I cannot undo what I’ve done in the past. None of us can. Only Jesus, who shed his blood for sinners like me, can heal those wounds. Jesus gives us great hope in the midst of this tragedy, and all the other tragedies we face in this life.
Refuge in Jesus
If you have committed an abortion, I want you to know there is a refuge in Jesus. He will heal your wounds. There is no sin so great that he cannot forgive and no sin so small that does not need to be forgiven. If you will confess your sins and turn to him in faith, he will wash away all your guilt and all your shame. Come to Christ.
If you support abortion, I encourage you to spend time in prayer and ask God to show you if abortion pleases him or not. Ask a Christian to help you learn what God’s Word says. I know you already have deeply rooted ideas. I did too. But I encourage you to take the time to read what God says about life and who has the right to give and take it away. I encourage you to start with Psalm 139.
If you are a Christian, be patient with those who view things differently. But also speak truth in love to those who are in need. Find ways to help those who are struggling through unplanned pregnancies. Investigate options for adoption and invest in the lives of those who are facing difficult choices.
I have on my wall a picture of a 3-year-old boy in cowboy boots. He nearly wasn’t with us today because his mother was in a difficult place. She was unmarried, pregnant, and scared. But my wife met with her, prayed with her, and took her to a Christian doctor who showed her the baby in her womb through a sonogram. That young mother had the courage to keep her child.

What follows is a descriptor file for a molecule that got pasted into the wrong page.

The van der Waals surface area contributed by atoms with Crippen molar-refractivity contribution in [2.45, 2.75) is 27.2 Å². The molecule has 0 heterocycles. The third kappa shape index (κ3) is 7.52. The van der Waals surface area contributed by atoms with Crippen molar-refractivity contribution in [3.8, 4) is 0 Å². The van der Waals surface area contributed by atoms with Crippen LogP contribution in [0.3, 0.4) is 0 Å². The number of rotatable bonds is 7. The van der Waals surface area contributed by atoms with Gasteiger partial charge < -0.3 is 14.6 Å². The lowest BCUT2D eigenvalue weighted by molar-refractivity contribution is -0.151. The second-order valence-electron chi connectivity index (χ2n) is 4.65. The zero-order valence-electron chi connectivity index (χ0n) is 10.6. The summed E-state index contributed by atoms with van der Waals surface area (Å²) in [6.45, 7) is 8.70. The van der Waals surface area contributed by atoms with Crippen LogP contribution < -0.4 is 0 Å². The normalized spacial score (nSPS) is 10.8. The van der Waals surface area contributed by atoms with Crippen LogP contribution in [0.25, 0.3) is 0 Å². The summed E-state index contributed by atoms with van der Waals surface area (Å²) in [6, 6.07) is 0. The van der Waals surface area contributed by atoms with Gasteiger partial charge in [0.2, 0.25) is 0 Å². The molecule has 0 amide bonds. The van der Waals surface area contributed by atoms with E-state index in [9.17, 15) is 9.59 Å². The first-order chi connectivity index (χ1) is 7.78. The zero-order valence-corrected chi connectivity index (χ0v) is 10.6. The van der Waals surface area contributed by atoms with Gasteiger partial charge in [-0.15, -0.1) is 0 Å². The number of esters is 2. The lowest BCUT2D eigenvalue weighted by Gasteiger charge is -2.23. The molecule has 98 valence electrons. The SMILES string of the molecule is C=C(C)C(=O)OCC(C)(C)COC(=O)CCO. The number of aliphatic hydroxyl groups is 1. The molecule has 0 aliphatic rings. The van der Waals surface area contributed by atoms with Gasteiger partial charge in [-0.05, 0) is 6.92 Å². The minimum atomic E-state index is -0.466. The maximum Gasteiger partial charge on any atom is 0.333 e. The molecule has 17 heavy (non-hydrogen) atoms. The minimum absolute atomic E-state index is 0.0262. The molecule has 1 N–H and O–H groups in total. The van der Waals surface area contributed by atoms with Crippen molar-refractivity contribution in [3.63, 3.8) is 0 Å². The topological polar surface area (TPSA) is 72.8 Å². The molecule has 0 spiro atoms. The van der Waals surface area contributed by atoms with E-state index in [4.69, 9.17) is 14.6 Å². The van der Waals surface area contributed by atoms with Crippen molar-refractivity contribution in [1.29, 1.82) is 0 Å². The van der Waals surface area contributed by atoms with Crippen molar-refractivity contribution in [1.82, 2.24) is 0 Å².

That young boy’s smile reminds me that God can save children, one at a time. He does this by using his people to come alongside the struggling to lovingly show them the Christ who can walk them through any terrifying situation—even an unplanned pregnancy.
I believe the only hope to turn the trend of this tragedy is for people to turn their hearts toward the God who made them through the way paved by his Son Jesus. Jesus changes hearts, and changed hearts can change a nation. May God give us grace as a country, and may God give us courage to stand up in the midst of this tragedy so that, if he tarries, many more will cast votes in 2030.